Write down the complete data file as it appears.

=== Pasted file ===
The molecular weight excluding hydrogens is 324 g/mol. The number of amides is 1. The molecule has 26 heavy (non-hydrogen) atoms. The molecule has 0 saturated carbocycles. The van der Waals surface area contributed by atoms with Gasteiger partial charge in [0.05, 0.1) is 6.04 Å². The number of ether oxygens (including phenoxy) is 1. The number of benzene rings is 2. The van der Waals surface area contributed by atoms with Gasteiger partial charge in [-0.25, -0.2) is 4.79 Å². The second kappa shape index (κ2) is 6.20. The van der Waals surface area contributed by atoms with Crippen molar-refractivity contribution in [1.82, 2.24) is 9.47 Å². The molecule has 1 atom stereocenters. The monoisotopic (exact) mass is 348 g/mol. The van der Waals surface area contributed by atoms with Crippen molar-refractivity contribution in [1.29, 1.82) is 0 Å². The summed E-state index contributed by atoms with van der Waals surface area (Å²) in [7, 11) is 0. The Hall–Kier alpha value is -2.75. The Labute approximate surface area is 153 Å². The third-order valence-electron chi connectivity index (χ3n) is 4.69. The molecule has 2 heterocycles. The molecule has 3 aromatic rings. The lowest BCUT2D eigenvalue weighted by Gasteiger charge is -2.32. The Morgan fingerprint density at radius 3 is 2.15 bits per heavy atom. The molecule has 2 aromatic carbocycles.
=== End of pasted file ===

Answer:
The molecular weight excluding hydrogens is 324 g/mol. The number of amides is 1. The molecule has 26 heavy (non-hydrogen) atoms. The molecule has 0 saturated carbocycles. The van der Waals surface area contributed by atoms with Gasteiger partial charge in [0.05, 0.1) is 6.04 Å². The number of ether oxygens (including phenoxy) is 1. The number of benzene rings is 2. The van der Waals surface area contributed by atoms with Gasteiger partial charge in [-0.25, -0.2) is 4.79 Å². The second kappa shape index (κ2) is 6.20. The van der Waals surface area contributed by atoms with Crippen molar-refractivity contribution in [1.82, 2.24) is 9.47 Å². The molecule has 1 atom stereocenters. The monoisotopic (exact) mass is 348 g/mol. The van der Waals surface area contributed by atoms with Crippen molar-refractivity contribution in [1.29, 1.82) is 0 Å². The summed E-state index contributed by atoms with van der Waals surface area (Å²) in [7, 11) is 0. The Hall–Kier alpha value is -2.75. The Labute approximate surface area is 153 Å². The third-order valence-electron chi connectivity index (χ3n) is 4.69. The molecule has 2 heterocycles. The molecule has 3 aromatic rings. The lowest BCUT2D eigenvalue weighted by Gasteiger charge is -2.32. The Morgan fingerprint density at radius 3 is 2.15 bits per heavy atom. The molecule has 2 aromatic carbocycles.